If I wear a white coat and hang a stethoscope round my neck, does it make me a doctor?

The answer’s no, in case you weren’t sure.

Similarly, my mediocre, backyard DIY use of a tape measure, pencil and drop saw doesn’t make me a carpenter.

See how this works?

The tools we’re using don’t change what we are.

So it is with a SaaS platform.

Just because you make some software and publish it for public use, it doesn’t make you a tech business.

You might be technology driven, but you’re not selling it.

Most vendors simply use software they’ve made to deliver their service.

Why is this an important distinction?

Because it fundamentally affects how you perceive what you do, and that changes everything.

If changes how you talk about your offering.

How you perceive you customers’ needs.

How you pitch your product to the market.

How you manage your business.

And most of all it encourages you to focus on your technology.

Getting your platform up to snuff is of course important, but as I’m wont to say, if you’re looking at the technology, you’re missing the point.

Your SaaS enables some people to solve their problem.

That’s where its value lies, and it’s where your attention should be.

Anywhere else, and you’re just making life harder for yourself.


Technical debt is a simple idea.

It’s the price you pay tomorrow to fix up the mistakes of yesterday.

And you can’t avoid it because software is written by programmers, and despite appearances, most are fallible humans.

The trouble for young SaaS platforms is technical debt, like its financial cousin, is all too easy to get in to.

A rush to make an MVP, a failure to properly plan a project, and a less than rigorous development partner can all play starring roles.

Luckily, forewarned is forearmed for those yet to get in to the proverbial, but many already up to their waist in it, struggle to drag themselves out.

Typically they want to spend more time and money making the best of a bad situation, often demanding those responsible should tidy it up.

This feels like the right thing to do.

But a poor workman will produce a poor result regardless of the tools, and demanding they rinse and repeat just continues the cycle.

It may even increase your technical debt.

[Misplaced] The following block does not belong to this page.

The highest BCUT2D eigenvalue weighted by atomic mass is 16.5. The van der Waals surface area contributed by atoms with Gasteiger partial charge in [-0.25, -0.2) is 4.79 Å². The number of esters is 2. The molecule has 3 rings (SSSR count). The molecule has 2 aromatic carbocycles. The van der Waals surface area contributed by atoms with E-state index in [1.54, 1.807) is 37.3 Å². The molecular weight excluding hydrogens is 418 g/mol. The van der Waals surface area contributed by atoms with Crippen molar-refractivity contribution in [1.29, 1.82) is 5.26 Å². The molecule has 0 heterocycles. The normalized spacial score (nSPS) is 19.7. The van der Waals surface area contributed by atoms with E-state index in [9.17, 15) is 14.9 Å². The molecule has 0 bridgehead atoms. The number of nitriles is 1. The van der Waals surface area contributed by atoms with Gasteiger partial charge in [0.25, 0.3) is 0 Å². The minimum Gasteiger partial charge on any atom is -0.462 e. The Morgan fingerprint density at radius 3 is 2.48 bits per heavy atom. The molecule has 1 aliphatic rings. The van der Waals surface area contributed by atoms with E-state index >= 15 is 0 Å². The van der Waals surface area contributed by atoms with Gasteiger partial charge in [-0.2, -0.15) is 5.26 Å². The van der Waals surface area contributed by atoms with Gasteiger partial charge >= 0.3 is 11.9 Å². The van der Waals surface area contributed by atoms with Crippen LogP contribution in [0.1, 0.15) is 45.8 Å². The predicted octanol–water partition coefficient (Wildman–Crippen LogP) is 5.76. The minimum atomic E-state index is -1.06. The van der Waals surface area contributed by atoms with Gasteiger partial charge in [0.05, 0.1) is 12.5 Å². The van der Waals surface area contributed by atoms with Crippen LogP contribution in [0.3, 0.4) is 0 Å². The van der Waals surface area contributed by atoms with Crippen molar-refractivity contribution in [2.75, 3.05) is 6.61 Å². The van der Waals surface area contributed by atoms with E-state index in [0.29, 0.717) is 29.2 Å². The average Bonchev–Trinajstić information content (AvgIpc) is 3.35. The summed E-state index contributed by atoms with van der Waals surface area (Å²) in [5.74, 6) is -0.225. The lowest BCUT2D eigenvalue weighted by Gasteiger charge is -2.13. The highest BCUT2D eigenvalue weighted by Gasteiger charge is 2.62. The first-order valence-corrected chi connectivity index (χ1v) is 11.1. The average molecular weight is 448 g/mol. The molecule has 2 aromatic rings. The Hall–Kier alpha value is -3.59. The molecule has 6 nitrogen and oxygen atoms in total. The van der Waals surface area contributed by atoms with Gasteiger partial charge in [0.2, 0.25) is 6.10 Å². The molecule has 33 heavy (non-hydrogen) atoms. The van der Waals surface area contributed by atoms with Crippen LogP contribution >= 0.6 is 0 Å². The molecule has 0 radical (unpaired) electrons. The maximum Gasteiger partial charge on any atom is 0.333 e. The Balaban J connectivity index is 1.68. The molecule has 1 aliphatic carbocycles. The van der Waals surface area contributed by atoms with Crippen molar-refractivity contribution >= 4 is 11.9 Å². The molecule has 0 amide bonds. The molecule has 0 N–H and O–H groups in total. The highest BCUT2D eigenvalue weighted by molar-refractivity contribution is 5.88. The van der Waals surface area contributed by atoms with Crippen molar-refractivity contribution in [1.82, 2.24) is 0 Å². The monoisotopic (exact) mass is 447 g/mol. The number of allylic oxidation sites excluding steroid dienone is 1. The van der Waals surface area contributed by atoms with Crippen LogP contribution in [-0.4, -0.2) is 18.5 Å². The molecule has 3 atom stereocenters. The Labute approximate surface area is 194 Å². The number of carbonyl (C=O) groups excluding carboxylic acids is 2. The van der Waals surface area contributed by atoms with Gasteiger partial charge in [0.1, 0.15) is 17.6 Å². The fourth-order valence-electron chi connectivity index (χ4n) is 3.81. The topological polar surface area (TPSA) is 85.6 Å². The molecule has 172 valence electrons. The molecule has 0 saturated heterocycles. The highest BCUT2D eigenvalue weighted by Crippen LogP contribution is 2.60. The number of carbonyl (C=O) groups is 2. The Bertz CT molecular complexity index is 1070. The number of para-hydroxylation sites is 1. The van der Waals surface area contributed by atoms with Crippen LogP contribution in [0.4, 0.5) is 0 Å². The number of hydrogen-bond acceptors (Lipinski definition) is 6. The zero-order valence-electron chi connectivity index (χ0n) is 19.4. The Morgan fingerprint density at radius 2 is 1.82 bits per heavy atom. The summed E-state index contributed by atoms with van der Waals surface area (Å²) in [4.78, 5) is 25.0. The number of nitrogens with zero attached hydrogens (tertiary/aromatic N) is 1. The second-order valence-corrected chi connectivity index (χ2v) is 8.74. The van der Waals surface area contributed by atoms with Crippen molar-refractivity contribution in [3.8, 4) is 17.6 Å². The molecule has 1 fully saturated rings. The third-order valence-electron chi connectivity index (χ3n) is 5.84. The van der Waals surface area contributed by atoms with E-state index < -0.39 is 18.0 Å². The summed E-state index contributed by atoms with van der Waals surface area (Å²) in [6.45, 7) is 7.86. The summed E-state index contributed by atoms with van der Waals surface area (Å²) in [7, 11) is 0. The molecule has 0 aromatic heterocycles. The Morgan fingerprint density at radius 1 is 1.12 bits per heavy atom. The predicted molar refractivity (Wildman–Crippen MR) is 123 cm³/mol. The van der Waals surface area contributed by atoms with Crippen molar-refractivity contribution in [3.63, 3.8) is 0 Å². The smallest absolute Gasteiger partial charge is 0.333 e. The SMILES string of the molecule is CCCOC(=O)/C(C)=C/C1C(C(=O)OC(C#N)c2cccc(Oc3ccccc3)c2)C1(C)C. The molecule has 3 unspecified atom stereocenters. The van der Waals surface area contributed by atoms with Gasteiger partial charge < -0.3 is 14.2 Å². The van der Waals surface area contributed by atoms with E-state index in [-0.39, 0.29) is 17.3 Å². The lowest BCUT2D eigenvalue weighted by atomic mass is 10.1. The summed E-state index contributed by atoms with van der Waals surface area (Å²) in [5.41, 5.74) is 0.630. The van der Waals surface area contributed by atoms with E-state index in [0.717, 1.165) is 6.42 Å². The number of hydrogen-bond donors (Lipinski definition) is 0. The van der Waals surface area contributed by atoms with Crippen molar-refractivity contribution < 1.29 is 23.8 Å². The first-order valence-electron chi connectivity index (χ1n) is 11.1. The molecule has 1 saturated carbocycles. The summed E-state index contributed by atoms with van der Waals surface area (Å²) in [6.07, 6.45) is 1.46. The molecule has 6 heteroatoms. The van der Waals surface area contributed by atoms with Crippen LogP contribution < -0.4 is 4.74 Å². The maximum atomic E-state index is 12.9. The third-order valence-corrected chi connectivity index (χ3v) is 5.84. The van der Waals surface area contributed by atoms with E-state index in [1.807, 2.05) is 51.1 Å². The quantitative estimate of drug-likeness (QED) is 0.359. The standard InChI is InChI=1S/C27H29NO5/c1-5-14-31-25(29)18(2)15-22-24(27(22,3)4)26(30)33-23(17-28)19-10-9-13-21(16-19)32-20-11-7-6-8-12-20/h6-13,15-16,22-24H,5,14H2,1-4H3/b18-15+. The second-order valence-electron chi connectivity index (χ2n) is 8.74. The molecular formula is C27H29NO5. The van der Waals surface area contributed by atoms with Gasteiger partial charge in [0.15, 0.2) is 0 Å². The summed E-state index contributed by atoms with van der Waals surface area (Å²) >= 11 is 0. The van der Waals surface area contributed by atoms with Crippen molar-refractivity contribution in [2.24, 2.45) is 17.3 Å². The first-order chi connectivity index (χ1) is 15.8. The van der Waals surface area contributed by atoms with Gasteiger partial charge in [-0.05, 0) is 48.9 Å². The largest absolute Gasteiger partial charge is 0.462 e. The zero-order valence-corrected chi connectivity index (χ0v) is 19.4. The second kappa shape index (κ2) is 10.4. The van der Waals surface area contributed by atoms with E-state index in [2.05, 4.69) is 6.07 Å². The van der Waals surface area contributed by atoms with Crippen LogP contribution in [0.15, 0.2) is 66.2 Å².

But if you’re playing the long game, investments in poor outcomes are simply sunk costs.

They’re tolls you pay along your way to SaaS success.

So, as you can only spend your resources once, which will it be?

Paying some of your debt today, or investing in a brighter future and paying it off later?


For SaaS businesses, the list of enhancement requests is never ending, and ravenous customers are always asking for more.

What they WANT changes as often as the weather, but what they NEED is far more predictable.

Spotting which is which though isn’t always simple, so it’s important that vendors review their list of feature requests very carefully.

And it’s doubly so that they say NO to a great many.


Because each one might be an expensive gimmick only one person wants.

But more importantly, once they’re out there, you can’t take them back.

A customer now depends on it.

So you’ll have to drag it forward for ever.

It’s a very expensive and onerous millstone slowing you down.

Of course, your developers have the tools to make whatever the customer wants, but then restaurants have a larder full of ingredients and they only offer what’s on the menu.

They keep it simple to simplify their delivery and to ensure they can focus on quality, and there’s probably a lesson there.

Learning to say no to prospects and customers is an important skill, and it’s one that doesn’t come easy because we all want to please others.

And while the old wisdom says the customer is always right, when it comes to software, they have to settle for being important.


For the mountain of value you provide? It must be worth more than that surely!

Consider how #SaaS can improve a business.

  • A more efficient team
  • A lower headcount
  • Reduced running costs
  • Slicker procedures and processes
  • Greater productivity
  • Accurate information at your fingertips
  • Reduced staff turnover

And that’s just for starters.

In fact, there are at least 30 benefits, and I’m sure I could come up with more.

And their value adds up very quickly.

The average employee in Australia costs $100,000 per year.

If your solution can save a wage, surely you’re worth a good chunk of that.